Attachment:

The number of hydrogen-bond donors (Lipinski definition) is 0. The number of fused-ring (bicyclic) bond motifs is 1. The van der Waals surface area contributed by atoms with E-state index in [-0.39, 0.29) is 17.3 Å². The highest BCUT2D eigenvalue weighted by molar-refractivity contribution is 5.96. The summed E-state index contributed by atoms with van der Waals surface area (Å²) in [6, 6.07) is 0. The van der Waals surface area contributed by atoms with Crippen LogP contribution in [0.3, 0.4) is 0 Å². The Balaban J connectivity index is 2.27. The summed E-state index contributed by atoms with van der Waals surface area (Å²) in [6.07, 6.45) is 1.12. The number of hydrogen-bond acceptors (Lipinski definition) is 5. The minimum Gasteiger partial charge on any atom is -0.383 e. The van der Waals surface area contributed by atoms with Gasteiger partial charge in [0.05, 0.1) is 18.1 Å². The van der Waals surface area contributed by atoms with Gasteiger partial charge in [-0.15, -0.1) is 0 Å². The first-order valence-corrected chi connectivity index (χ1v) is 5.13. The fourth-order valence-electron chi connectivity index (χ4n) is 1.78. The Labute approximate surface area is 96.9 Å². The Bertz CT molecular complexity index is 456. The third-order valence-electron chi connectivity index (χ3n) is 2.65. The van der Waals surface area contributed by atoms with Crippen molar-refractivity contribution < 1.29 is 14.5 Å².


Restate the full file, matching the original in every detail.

The number of hydrogen-bond donors (Lipinski definition) is 0. The number of fused-ring (bicyclic) bond motifs is 1. The van der Waals surface area contributed by atoms with E-state index in [-0.39, 0.29) is 17.3 Å². The highest BCUT2D eigenvalue weighted by molar-refractivity contribution is 5.96. The summed E-state index contributed by atoms with van der Waals surface area (Å²) in [6, 6.07) is 0. The van der Waals surface area contributed by atoms with Crippen LogP contribution in [0.3, 0.4) is 0 Å². The Balaban J connectivity index is 2.27. The summed E-state index contributed by atoms with van der Waals surface area (Å²) in [6.07, 6.45) is 1.12. The number of hydrogen-bond acceptors (Lipinski definition) is 5. The minimum Gasteiger partial charge on any atom is -0.383 e. The van der Waals surface area contributed by atoms with Gasteiger partial charge in [0.05, 0.1) is 18.1 Å². The van der Waals surface area contributed by atoms with Gasteiger partial charge in [-0.15, -0.1) is 0 Å². The first-order valence-corrected chi connectivity index (χ1v) is 5.13. The fourth-order valence-electron chi connectivity index (χ4n) is 1.78. The Labute approximate surface area is 96.9 Å². The Bertz CT molecular complexity index is 456. The third-order valence-electron chi connectivity index (χ3n) is 2.65. The van der Waals surface area contributed by atoms with Crippen molar-refractivity contribution < 1.29 is 14.5 Å².